The Books BlogThe Books Blog is the bookworm's cozy nook, the authors' stage to connect with his or her readers, the critics' space to speak of things which can't be told in the official milieu of reviews.
Mountain Echoes has kicked off to a promising start here in Thimphu, Bhutan. There's usually only so much you can say about a literary festival, but here's one whose location has everyone gushing.
From landing at the gorgeous Paro airport to taking a small walk around a part of Thimphu, a city said to have a population less than South Delhi, a city that didn't used to have proper roads or too many cars even 10 years ago (but has since made up for both), to the majesty of the Himalayas, there's something about this place. I don't know how long the honeymoon period lasts (by 3 years, it's worn off for one foreigner/ resident I spoke to) but so far, so good.
(Hold on, I know it's just been 1 day, and the festival really kicks off tomorrow!)
Speaking of majesty - it's not until you come here and get a good dose of the charisma of this particular royal family, that you understood what people have been raving about. In the Queen Mother's speech, she literally had us at hello - or at least "Hamari sapno ki raani" while welcoming Sharmila Tagore, and has clearly read and enjoyed Seth, French and Dalrymple.
Queen Mother Ashi Dorji Wangmo Wangchuk is really not what you'd expect, especially given the other queen mother (who we may always remember as Helen Mirren played her, now, but I digress) -- In Bhutan, the queen mother is gracious and seems to charm everyone she meets. I'd extend that to the royal family, as far as we've briefly met them - King Jigme Wangchuk and Queen Pema are not only poster-children for royalty, but as captivating in real life as the fairy tale wedding would have you believe.
Gushing over royalty apart - and it's fairly interesting that the same group would have no truck with royalty or their airs elsewhere - there's definitely something in the air. It hits at your cynicism, somehow taking the jaded and turning it into something deeper and more resonant. I don't know whether that's me or the Himalayas talking, but this tiny kingdom definitely has a lot going for it.
I had a brief chat with Bhutan's first elected Prime Minister Jigme Thinley, about elections coming up in 10 months, but also said his message to India is largely that of gratitude and appreciation. This is gratifying for India, because it so rarely happens - most other countries in the neighbourhood have plenty to grumble about ("big brotherliness" and such perhaps giving them genuine ammo).
Other snippets for you - most Bhutanese people speak Hindi, have been hooked on Indian soaps for a quite a few years now (though that may be losing space to Korean soaps at the moment!). I clearly have a lot more to learn about Bhutan, its culture, what young people here are into (apart from Korean soaps and "not reading", it seems), but will keep you posted.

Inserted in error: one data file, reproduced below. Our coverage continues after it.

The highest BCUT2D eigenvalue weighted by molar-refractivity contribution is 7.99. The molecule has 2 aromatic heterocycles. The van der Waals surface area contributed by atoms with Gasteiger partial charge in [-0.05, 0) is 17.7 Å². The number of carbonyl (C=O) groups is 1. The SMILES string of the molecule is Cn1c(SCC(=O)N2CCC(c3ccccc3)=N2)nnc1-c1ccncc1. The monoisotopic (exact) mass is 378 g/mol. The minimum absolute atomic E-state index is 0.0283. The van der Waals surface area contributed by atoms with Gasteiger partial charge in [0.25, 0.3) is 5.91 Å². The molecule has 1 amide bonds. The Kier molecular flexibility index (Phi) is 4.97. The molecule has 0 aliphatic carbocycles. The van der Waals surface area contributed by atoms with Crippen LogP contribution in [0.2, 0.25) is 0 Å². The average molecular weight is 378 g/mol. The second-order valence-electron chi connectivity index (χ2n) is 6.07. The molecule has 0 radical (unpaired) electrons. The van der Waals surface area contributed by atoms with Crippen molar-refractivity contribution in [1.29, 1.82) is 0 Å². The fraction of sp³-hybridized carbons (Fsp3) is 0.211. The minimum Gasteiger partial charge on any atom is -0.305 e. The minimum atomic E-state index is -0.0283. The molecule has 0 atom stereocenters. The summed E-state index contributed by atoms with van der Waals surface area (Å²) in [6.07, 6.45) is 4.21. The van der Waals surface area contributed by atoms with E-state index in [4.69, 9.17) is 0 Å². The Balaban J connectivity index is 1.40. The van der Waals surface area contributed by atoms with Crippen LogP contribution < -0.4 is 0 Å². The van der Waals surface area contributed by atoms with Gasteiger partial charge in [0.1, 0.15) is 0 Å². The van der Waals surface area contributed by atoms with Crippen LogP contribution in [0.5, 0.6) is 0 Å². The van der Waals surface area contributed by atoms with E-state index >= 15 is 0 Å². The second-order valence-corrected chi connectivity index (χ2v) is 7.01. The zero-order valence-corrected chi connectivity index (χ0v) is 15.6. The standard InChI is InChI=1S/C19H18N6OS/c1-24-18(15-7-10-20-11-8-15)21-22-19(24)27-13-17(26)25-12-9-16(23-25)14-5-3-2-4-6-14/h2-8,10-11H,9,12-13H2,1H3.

The star attractions at this fest are an eclectic mix, from Vikram Seth, to Gulzar, to Sharmila Tagore (who one Bhutanese girl lost a bet over, when I confirmed to her friend that "yes, that lady standing there is in fact Saif Ali Khan's mother"), not to mention stalwarts like Patrick French and William Dalrymple, who count the Queen Mother amongst their loyal fans.
Ambassador Pavan Varma -- while hosting the inaugural lighting of the lamp session at India House -- did announce that Nobel Laureate Orhan Pamuk had written, asking if he could be invited! He's actually not here, due to scheduling problems, it seems, but I'm sure he'd fit right in. While at one level there will be inevitable comparisons with the Jaipur literature festival (same core team members organising both, some of the same participants) though this one cannot and should not aim for that sort of massive scale, there's something about Bhutan that leaves you a little less jaded.
There is definitely an air of anticipation, and I am looking forward to a couple of sessions - including one I'll moderate, between Ali Sethi, Ashok Ferrey, Sujeev Shakya, Kunzang Choden and Shazia Omar...That really is the sub-continent for you, isn't it?
Let's see how it goes. If you're here or want to be, tweet me @amritat!
More about Amrita Tripathi
Amrita Tripathi is a news anchor with CNN-IBN, and also doubles up as Health and Books Editor. An MA in Philosophy from St Stephen's College, Delhi University, she has also taught a few undergraduate classes at her alma mater, informally! When she is not tracking health issues, Amrita is busy chasing the literary dream. Her debut novel Broken News was published in 2010. Before joining CNN-IBN, Amrita worked with The Indian Express.
I recently read with significant concern Perry Anderson's essay on Partition of the Indian subcontinent (The London Review of Books, 19 July 2012), hyperlinked below. While Anderson is a
The Hindi film industry and its sorority of regional-language sister industries in the sub-continent has elevated the song-and-dance sequence to a rare art form. Inspired partly by